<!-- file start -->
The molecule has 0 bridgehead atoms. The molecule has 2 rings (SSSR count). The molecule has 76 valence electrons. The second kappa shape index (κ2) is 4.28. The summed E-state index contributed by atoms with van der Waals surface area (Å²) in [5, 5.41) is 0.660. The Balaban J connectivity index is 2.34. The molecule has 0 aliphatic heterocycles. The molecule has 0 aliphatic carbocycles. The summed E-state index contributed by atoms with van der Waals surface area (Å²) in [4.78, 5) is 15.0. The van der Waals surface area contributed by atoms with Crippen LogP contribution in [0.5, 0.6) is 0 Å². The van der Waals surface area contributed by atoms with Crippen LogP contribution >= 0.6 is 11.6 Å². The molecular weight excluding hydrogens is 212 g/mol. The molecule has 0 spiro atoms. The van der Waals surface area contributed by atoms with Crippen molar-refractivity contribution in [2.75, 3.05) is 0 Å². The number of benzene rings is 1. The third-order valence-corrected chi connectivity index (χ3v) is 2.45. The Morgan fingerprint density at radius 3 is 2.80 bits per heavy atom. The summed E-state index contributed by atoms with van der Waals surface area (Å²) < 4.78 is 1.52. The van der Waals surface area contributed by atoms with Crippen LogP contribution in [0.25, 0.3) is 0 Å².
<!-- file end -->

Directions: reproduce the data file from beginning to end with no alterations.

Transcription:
The molecule has 0 bridgehead atoms. The molecule has 2 rings (SSSR count). The molecule has 76 valence electrons. The second kappa shape index (κ2) is 4.28. The summed E-state index contributed by atoms with van der Waals surface area (Å²) in [5, 5.41) is 0.660. The Balaban J connectivity index is 2.34. The molecule has 0 aliphatic heterocycles. The molecule has 0 aliphatic carbocycles. The summed E-state index contributed by atoms with van der Waals surface area (Å²) in [4.78, 5) is 15.0. The van der Waals surface area contributed by atoms with Crippen LogP contribution in [0.5, 0.6) is 0 Å². The van der Waals surface area contributed by atoms with Crippen LogP contribution >= 0.6 is 11.6 Å². The molecular weight excluding hydrogens is 212 g/mol. The molecule has 0 spiro atoms. The van der Waals surface area contributed by atoms with Crippen molar-refractivity contribution in [2.75, 3.05) is 0 Å². The number of benzene rings is 1. The third-order valence-corrected chi connectivity index (χ3v) is 2.45. The Morgan fingerprint density at radius 3 is 2.80 bits per heavy atom. The summed E-state index contributed by atoms with van der Waals surface area (Å²) < 4.78 is 1.52. The van der Waals surface area contributed by atoms with Crippen LogP contribution in [0.25, 0.3) is 0 Å².